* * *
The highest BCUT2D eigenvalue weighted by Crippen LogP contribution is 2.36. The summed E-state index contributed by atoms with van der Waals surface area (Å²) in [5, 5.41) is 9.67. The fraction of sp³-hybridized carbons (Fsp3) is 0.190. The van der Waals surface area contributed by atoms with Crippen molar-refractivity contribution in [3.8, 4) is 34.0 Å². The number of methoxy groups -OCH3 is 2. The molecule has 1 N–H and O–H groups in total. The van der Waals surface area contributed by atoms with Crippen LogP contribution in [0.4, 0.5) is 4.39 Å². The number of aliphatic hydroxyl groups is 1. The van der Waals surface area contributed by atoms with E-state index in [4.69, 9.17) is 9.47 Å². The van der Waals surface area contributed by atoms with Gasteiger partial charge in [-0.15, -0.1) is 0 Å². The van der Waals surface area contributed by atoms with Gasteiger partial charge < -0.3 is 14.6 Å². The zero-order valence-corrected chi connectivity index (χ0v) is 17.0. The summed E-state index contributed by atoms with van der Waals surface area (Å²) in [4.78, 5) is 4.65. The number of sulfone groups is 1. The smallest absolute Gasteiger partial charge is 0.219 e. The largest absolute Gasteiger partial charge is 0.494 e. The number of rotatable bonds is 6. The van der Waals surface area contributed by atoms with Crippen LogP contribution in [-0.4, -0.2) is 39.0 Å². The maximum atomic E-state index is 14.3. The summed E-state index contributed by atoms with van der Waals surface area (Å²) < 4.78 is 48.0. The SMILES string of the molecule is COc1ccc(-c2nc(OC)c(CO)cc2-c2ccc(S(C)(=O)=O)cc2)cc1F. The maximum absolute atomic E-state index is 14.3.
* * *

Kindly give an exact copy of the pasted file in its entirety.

The highest BCUT2D eigenvalue weighted by Crippen LogP contribution is 2.36. The summed E-state index contributed by atoms with van der Waals surface area (Å²) in [5, 5.41) is 9.67. The fraction of sp³-hybridized carbons (Fsp3) is 0.190. The van der Waals surface area contributed by atoms with Crippen molar-refractivity contribution in [3.8, 4) is 34.0 Å². The number of methoxy groups -OCH3 is 2. The molecule has 1 N–H and O–H groups in total. The van der Waals surface area contributed by atoms with Crippen LogP contribution in [0.4, 0.5) is 4.39 Å². The number of aliphatic hydroxyl groups is 1. The van der Waals surface area contributed by atoms with E-state index in [4.69, 9.17) is 9.47 Å². The van der Waals surface area contributed by atoms with Gasteiger partial charge in [-0.15, -0.1) is 0 Å². The van der Waals surface area contributed by atoms with Gasteiger partial charge < -0.3 is 14.6 Å². The zero-order valence-corrected chi connectivity index (χ0v) is 17.0. The summed E-state index contributed by atoms with van der Waals surface area (Å²) in [4.78, 5) is 4.65. The number of sulfone groups is 1. The smallest absolute Gasteiger partial charge is 0.219 e. The largest absolute Gasteiger partial charge is 0.494 e. The number of rotatable bonds is 6. The van der Waals surface area contributed by atoms with Crippen LogP contribution in [-0.4, -0.2) is 39.0 Å². The maximum atomic E-state index is 14.3. The summed E-state index contributed by atoms with van der Waals surface area (Å²) < 4.78 is 48.0. The SMILES string of the molecule is COc1ccc(-c2nc(OC)c(CO)cc2-c2ccc(S(C)(=O)=O)cc2)cc1F. The maximum absolute atomic E-state index is 14.3.